(Telegraph) Is the ‘manopause’ more widespread than we thought?
New research suggests that testosterone deficiency in older men is much more prevalent than current screening methods suggest, and that more men would benefit from hormone treatment
‘Manopause’ is a colloquial term. The male menopause is scientifically referred to as the andropause; ‘andro’ deriving from the Greek for ‘man’ or ‘male’. And despite many years of research into the symptoms, causes and overall existence of the andropause, it is often dismissed as a made-up condition, like “man-flu”.
This scepticism can be linked to a lack of data. The hard evidence needed to truly prove the existence of the andropause has simply never been gathered. There exists a recognised medical condition known as ‘Low T’, which is a diagnosis of low levels of testosterone in the body, but this has only been observed in fairly isolated cases.
The consistency to classify the andropause as a real and universal medical condition has been lacking, until now.
A new study published in The Aging Male Journal by men’s health expert Dr Malcolm Carruthers has compiled enough data to present the most convincing evidence yet for the existence of a male menopause. His 25-year study examined almost 2,500 men, measuring their testosterone levels using various pioneering methods.
When the level of testosterone in a man’s body begins to diminish, the effects are evident. Joint pain, night sweats, low mood and decreased sexual function are but some of the symptoms exhibited in the physicality or mental attitude of many middle-aged men. But, until now, this transition has not appeared as prevalent and predictable as the female equivalent.
Dr Carruthers blames an “excessive reliance” on outdated methods for this andropausal oversight. Up to now, testosterone levels have been measured using only blood samples, and the results themselves are compared solely with other men of the same age. Thus, the levels may be deemed ‘normal’ in relation to their peers even if they have dropped significantly overall.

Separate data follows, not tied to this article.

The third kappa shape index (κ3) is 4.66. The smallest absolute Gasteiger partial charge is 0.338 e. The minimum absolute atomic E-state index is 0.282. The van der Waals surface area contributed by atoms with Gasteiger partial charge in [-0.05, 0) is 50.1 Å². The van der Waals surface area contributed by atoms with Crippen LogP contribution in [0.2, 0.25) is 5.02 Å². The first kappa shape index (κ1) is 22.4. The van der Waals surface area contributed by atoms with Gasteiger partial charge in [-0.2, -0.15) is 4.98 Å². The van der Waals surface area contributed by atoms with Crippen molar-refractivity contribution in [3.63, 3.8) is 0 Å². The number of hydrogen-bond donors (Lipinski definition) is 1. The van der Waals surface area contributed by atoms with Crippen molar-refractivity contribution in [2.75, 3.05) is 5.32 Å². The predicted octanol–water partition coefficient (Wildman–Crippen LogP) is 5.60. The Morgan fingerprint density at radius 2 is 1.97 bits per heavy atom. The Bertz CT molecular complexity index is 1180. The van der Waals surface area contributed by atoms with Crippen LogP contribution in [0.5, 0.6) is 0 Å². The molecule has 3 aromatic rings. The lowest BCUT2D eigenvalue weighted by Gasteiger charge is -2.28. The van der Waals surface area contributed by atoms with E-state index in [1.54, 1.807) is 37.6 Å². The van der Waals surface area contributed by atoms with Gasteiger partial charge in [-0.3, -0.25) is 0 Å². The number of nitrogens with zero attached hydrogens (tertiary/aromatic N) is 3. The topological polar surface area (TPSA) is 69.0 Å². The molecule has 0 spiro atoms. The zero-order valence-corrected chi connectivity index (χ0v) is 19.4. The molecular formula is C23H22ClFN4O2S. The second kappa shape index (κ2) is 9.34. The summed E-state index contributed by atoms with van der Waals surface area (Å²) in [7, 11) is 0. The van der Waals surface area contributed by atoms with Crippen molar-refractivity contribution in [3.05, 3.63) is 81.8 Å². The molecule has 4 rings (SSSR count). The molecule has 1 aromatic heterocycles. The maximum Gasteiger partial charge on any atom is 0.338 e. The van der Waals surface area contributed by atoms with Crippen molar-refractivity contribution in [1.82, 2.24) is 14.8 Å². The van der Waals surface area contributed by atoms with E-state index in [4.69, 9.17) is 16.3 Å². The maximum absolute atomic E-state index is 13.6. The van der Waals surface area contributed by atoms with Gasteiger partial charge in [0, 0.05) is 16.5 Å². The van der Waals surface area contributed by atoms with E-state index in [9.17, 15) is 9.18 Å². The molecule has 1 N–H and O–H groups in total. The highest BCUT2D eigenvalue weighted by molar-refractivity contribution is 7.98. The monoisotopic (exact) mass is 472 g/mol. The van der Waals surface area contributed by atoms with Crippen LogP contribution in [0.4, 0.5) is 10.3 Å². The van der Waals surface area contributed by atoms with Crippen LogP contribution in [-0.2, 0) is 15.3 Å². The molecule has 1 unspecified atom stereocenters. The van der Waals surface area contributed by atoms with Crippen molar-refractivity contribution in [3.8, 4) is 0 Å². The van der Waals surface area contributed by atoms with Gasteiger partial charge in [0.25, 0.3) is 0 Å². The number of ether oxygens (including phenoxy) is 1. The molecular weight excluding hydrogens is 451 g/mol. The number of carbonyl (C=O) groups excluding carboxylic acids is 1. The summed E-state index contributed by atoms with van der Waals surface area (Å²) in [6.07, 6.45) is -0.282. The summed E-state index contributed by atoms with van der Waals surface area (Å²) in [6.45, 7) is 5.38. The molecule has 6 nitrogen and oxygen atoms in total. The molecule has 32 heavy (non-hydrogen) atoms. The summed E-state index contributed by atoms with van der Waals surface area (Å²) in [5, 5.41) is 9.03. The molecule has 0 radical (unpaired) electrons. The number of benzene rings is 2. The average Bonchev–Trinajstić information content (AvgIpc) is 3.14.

And, because of this, a man with very high testosterone in his younger years might experience a severe drop in his forties or fifties (the andropause), despite analysis of his blood not showing anything out of the ordinary.
Before the study, only 25,000 British men were thought to experience a genuine hormonal shift on the same scale as the menopause; severe enough for them to benefit from hormone treatment. But on the basis of Dr Carruthers’ results, this number could be somewhere closer to two million – equating to one in every five middle-aged men.
The new research therefore indicates that, despite still not being as prevalent or predictable as the female menopause, the ‘manopause’ could in fact be a genuine and widespread condition.
In the study, obesity, alcoholism and illnesses including cancer and hormone disorders appeared to exacerbate the andropausal symptoms, but the same adverse effects and drop in testosterone levels could be seen in control groups of ‘clean living’ individuals.
The purpose of this new study was to alert the medical community to the andropause as a genuine problem, while arguing that Testosterone Replacement Therapy (TRT) can be a safe, effective treatment for men with the condition.